Microsoft has announced Lift London, a new developer focused on creating new IP for tablets, mobiles and TVs.
Ex-Rare developer Lee Schuneman is running the developer, which was created by top Microsoft Studios exec Phil Harrison as a "21st century studio" that will build experiences only for the cloud.
"We're here to deliver entertainment as a service," Schuneman said at a Microsoft briefing held in London this afternoon, "where, when and how you want it. We're going beyond the box with great games and experiences on tablets, mobiles and TVs, powered by Microsoft."
Schuneman had been at Rare for 16 years, working on games ranging from Diddy Kong Racing to Kinect Sports. He has already hired a sizeable team, including Simon Carter, co-founder of original Fable developer Big Blue Box and the recently set-up Another Place Productions.
"Phil's view, one I support, is that the traditional game release model, which has a massive up front design, development and marketing cost and a relatively short 16 week window after the game comes out for returns, is changing.
"Of course, we're still going to see the blockbuster games, the Halos, the Call of Dutys. They're not going to disappear anytime soon. But for the larger networked majority of gamers we plan to use a much more nimble, streamlined development cycle.
"The studio's mission is to be bold and brave and to lift the reach of the Xbox service beyond the console. If you look at the size of the tablet market today, it's measured in the hundreds of millions, and that's the area where we aspire to be."
Lift London will act as an incubator studio of sorts. It has already partnered with indie developer Dlala Studios, which is hard at work creating a new IP in the Lift London office, itself situated in the Soho Productions building. The set-up is similar to Sony Santa Monica, which has worked with the likes of thatgamecompany to build PlayStation exclusive games.
Meanwhile, Microsoft announced that Fable developer Lionhead is now helmed by Scott Henson, who had been chief of Rare before a brief stint supporting Harrison following his arrival last year. Mark Webley, who co-founded Lionhead alongside Peter Molyneux, has moved on "very amicably", Harrison said, "and with our best wishes and admiration for everything he has done. He felt it was time to seek alternative challenges."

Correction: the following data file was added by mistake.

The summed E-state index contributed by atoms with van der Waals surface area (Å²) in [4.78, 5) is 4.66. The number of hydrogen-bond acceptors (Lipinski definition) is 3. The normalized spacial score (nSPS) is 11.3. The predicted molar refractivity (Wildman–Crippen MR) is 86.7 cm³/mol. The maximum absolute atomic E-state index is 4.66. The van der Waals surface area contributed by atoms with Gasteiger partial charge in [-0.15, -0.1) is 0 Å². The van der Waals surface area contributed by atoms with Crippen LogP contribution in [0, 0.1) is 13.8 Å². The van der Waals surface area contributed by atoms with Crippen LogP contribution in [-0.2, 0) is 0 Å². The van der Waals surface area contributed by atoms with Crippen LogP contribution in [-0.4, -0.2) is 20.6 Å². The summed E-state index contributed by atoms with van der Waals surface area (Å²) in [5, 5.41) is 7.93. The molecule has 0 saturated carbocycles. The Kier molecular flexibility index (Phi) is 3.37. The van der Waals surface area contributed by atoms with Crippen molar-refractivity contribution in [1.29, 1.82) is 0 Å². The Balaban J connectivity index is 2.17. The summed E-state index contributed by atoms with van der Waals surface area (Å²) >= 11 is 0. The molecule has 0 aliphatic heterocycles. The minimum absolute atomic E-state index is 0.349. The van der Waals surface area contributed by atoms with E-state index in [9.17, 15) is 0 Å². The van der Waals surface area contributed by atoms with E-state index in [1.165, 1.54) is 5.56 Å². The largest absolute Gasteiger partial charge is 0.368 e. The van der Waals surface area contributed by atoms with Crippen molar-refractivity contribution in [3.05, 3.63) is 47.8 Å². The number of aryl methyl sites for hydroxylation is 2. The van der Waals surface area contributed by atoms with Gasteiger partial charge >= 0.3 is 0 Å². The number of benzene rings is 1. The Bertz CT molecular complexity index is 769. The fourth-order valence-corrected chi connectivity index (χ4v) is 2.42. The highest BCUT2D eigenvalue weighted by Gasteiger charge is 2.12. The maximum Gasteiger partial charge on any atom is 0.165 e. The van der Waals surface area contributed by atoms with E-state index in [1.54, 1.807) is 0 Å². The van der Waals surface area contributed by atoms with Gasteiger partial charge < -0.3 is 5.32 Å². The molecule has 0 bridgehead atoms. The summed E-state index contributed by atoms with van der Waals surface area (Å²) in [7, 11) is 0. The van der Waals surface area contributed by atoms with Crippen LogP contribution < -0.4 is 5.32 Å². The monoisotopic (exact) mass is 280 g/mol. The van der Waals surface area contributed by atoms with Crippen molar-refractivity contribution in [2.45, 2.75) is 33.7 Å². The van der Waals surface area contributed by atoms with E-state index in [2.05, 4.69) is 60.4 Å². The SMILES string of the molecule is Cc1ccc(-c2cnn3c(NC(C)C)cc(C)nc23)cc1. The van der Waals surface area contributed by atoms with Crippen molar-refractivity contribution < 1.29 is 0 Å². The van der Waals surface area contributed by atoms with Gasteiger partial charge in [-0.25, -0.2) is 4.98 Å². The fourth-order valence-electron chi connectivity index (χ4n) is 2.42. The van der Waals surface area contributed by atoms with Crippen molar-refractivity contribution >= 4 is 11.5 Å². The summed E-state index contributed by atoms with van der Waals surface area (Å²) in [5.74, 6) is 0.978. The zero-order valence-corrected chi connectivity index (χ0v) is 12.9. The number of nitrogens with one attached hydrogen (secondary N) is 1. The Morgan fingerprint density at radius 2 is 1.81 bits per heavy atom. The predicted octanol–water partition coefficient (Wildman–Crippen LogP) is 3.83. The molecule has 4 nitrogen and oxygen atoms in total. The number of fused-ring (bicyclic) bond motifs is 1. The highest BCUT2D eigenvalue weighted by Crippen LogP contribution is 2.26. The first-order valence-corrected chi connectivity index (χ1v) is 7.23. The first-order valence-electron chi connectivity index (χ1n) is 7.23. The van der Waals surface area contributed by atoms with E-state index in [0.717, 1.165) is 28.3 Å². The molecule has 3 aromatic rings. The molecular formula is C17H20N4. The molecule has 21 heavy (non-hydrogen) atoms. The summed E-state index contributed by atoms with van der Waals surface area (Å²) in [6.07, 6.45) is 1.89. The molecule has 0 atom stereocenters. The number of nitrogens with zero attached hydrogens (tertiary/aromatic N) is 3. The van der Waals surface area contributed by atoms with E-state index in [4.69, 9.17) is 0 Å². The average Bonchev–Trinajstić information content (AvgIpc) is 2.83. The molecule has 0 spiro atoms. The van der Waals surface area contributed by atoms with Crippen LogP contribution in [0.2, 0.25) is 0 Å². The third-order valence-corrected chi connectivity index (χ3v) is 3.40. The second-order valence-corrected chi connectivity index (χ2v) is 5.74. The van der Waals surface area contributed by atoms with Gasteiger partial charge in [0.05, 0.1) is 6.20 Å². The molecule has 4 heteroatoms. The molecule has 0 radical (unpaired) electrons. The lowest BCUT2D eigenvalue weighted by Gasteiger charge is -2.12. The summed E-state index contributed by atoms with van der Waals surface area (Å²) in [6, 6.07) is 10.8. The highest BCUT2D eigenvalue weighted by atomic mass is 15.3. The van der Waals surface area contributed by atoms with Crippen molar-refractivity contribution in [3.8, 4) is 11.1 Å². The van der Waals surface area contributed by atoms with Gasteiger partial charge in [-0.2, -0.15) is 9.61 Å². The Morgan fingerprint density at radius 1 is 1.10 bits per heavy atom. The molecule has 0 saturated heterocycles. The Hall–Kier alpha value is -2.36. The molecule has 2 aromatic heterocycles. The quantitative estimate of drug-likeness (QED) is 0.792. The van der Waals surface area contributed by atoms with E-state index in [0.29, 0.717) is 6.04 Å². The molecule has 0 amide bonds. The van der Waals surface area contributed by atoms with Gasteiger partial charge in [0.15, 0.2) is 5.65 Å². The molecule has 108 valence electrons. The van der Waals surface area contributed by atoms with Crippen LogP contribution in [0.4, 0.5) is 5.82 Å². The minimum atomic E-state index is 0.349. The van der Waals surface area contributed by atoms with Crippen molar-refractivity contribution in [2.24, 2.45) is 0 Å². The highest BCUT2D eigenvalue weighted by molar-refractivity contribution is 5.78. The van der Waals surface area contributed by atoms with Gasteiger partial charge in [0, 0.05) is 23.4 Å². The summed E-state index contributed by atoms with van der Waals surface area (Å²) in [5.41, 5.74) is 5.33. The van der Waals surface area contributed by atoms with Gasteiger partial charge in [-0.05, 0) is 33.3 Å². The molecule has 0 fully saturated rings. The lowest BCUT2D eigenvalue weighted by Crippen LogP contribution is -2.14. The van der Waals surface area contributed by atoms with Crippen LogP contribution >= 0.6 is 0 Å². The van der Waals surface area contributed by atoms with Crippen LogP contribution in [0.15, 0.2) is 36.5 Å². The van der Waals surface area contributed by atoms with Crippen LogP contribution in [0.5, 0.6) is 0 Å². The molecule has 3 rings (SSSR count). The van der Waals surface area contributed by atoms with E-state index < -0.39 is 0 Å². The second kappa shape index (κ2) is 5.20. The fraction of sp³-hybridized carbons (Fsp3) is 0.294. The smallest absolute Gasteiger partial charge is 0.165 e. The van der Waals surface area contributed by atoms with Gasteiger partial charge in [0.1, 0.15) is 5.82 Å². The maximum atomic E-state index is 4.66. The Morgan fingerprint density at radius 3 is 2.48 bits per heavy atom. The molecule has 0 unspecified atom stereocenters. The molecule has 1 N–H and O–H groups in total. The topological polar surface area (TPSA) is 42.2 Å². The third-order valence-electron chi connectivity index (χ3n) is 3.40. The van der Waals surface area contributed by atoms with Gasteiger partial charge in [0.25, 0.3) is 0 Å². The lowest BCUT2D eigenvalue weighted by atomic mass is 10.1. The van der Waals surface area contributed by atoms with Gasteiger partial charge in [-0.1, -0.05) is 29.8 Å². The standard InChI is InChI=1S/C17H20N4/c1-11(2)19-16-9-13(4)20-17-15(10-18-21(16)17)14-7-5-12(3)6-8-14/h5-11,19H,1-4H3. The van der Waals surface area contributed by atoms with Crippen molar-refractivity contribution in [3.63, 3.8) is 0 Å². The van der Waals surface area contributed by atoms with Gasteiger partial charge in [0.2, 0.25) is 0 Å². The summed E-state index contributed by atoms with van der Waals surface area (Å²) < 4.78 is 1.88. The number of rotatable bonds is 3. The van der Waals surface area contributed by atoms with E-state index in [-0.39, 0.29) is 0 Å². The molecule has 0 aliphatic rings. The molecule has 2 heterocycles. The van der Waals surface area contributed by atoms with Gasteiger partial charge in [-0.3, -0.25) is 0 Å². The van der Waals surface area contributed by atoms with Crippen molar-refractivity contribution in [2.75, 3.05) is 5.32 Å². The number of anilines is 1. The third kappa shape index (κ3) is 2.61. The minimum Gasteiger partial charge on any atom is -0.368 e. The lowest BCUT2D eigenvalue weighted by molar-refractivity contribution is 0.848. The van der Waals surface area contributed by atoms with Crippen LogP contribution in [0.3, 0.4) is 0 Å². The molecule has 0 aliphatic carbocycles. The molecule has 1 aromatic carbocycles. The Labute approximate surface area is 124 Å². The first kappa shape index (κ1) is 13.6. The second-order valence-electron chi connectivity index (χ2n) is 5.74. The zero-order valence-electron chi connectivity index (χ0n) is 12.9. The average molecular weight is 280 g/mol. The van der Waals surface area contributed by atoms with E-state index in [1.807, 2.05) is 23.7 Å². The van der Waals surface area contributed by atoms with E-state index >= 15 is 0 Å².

Harrison outlined the new Microsoft Studios developers in Europe as it stands now: Rare, Lionhead, Soho Productions, Press Play, based in Copenhagen, Denmark, and now Lift London.
Craig Duncan is the new studio head of Rare following Henson's exit. Duncan, an industry veteran with experience at Codemasters, Midway and Sumo Digital, has in fact been running Rare for over nine months, but Microsoft formally announced the appointment today.
Brian Stone is studio head of Soho Productions, which focuses on television experiences on Xbox (it is responsible for the Kinect Sesame Street TV and National Geographic games).
Harrison said Microsoft is building an external development organisation to extend the reach of its developer relationships in the UK and across Europe. This will manage and support production outside of Microsoft with a raft of companies.
"The key thread that runs thorugh this and our future is the shift from packaged products to connected entertainment services," Harrison said. "That is the thread you will see us develop over the coming years. It's not a change we're going to make immediately. We will continue to support retail products with our key releases for sure.
"But everything we do will have increasingly deep social and additional features that are reliant on the network, that are unlocked by the network and enhanced by the network through Xbox Live and beyond. That's the key strategic shift we're making with our business, moving from being a maker of packaged products to being an operator of connected services.
"You will see that in the people we hire, the companies we partner with and the business models we develop and the creative expression we bring to life on all of these platforms."
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